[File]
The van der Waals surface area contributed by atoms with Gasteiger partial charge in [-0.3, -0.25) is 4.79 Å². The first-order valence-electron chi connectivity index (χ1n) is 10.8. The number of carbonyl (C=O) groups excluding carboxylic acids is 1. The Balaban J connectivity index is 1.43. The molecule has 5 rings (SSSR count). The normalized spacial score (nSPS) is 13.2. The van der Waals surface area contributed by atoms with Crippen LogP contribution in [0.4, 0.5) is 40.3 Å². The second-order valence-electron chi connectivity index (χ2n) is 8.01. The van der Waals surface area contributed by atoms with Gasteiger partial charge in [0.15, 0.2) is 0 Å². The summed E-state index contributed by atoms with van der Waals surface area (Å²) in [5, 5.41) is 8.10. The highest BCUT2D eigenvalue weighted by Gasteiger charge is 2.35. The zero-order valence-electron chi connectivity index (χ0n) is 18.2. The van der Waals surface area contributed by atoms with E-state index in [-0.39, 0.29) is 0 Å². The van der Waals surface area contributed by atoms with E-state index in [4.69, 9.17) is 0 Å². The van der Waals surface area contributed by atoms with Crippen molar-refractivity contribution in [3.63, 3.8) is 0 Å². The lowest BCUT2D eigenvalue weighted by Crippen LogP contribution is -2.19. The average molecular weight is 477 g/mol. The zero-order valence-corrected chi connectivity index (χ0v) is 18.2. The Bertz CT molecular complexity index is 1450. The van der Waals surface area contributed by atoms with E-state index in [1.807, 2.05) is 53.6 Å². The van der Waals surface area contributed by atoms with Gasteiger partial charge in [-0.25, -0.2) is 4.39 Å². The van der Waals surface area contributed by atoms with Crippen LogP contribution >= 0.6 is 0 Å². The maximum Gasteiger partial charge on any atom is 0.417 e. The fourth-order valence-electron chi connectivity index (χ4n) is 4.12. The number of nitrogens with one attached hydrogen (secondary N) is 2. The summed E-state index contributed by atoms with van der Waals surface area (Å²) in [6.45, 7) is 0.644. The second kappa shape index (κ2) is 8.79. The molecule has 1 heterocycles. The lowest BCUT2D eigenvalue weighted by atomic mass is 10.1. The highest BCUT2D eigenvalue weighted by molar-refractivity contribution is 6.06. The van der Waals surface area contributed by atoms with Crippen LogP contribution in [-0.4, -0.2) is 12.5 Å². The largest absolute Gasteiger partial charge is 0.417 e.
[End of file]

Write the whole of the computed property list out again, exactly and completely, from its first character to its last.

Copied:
The van der Waals surface area contributed by atoms with Gasteiger partial charge in [-0.3, -0.25) is 4.79 Å². The first-order valence-electron chi connectivity index (χ1n) is 10.8. The number of carbonyl (C=O) groups excluding carboxylic acids is 1. The Balaban J connectivity index is 1.43. The molecule has 5 rings (SSSR count). The normalized spacial score (nSPS) is 13.2. The van der Waals surface area contributed by atoms with Crippen LogP contribution in [0.4, 0.5) is 40.3 Å². The second-order valence-electron chi connectivity index (χ2n) is 8.01. The van der Waals surface area contributed by atoms with Gasteiger partial charge in [0.15, 0.2) is 0 Å². The summed E-state index contributed by atoms with van der Waals surface area (Å²) in [5, 5.41) is 8.10. The highest BCUT2D eigenvalue weighted by Gasteiger charge is 2.35. The zero-order valence-electron chi connectivity index (χ0n) is 18.2. The van der Waals surface area contributed by atoms with E-state index in [-0.39, 0.29) is 0 Å². The van der Waals surface area contributed by atoms with E-state index in [4.69, 9.17) is 0 Å². The van der Waals surface area contributed by atoms with Crippen molar-refractivity contribution in [3.63, 3.8) is 0 Å². The lowest BCUT2D eigenvalue weighted by Crippen LogP contribution is -2.19. The average molecular weight is 477 g/mol. The zero-order valence-corrected chi connectivity index (χ0v) is 18.2. The Bertz CT molecular complexity index is 1450. The van der Waals surface area contributed by atoms with E-state index in [1.807, 2.05) is 53.6 Å². The van der Waals surface area contributed by atoms with Gasteiger partial charge in [-0.25, -0.2) is 4.39 Å². The van der Waals surface area contributed by atoms with Crippen LogP contribution >= 0.6 is 0 Å². The maximum Gasteiger partial charge on any atom is 0.417 e. The fourth-order valence-electron chi connectivity index (χ4n) is 4.12. The number of nitrogens with one attached hydrogen (secondary N) is 2. The summed E-state index contributed by atoms with van der Waals surface area (Å²) in [6.45, 7) is 0.644. The second kappa shape index (κ2) is 8.79. The molecule has 1 heterocycles. The lowest BCUT2D eigenvalue weighted by atomic mass is 10.1. The highest BCUT2D eigenvalue weighted by molar-refractivity contribution is 6.06. The van der Waals surface area contributed by atoms with Crippen LogP contribution in [-0.4, -0.2) is 12.5 Å². The largest absolute Gasteiger partial charge is 0.417 e.